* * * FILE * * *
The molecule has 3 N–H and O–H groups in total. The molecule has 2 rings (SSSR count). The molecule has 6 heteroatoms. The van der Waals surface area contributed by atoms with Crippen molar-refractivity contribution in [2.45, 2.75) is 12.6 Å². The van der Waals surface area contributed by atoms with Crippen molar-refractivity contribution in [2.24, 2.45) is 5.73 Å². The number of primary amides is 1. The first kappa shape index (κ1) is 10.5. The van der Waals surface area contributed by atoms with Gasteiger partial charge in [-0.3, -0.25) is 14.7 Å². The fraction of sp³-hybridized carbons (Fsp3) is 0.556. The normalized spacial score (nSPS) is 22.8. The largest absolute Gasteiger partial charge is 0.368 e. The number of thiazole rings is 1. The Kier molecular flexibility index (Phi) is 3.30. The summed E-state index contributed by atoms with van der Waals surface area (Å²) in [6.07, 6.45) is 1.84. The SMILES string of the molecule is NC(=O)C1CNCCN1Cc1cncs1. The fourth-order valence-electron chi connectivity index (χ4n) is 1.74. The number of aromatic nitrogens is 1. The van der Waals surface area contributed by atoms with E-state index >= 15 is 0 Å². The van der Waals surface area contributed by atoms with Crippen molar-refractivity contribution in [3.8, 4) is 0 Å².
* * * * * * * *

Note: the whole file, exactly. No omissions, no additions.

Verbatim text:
The molecule has 3 N–H and O–H groups in total. The molecule has 2 rings (SSSR count). The molecule has 6 heteroatoms. The van der Waals surface area contributed by atoms with Crippen molar-refractivity contribution in [2.45, 2.75) is 12.6 Å². The van der Waals surface area contributed by atoms with Crippen molar-refractivity contribution in [2.24, 2.45) is 5.73 Å². The number of primary amides is 1. The first kappa shape index (κ1) is 10.5. The van der Waals surface area contributed by atoms with Gasteiger partial charge in [-0.3, -0.25) is 14.7 Å². The fraction of sp³-hybridized carbons (Fsp3) is 0.556. The normalized spacial score (nSPS) is 22.8. The largest absolute Gasteiger partial charge is 0.368 e. The number of thiazole rings is 1. The Kier molecular flexibility index (Phi) is 3.30. The summed E-state index contributed by atoms with van der Waals surface area (Å²) in [6.07, 6.45) is 1.84. The SMILES string of the molecule is NC(=O)C1CNCCN1Cc1cncs1. The fourth-order valence-electron chi connectivity index (χ4n) is 1.74. The number of aromatic nitrogens is 1. The van der Waals surface area contributed by atoms with E-state index >= 15 is 0 Å². The van der Waals surface area contributed by atoms with Crippen molar-refractivity contribution in [3.8, 4) is 0 Å².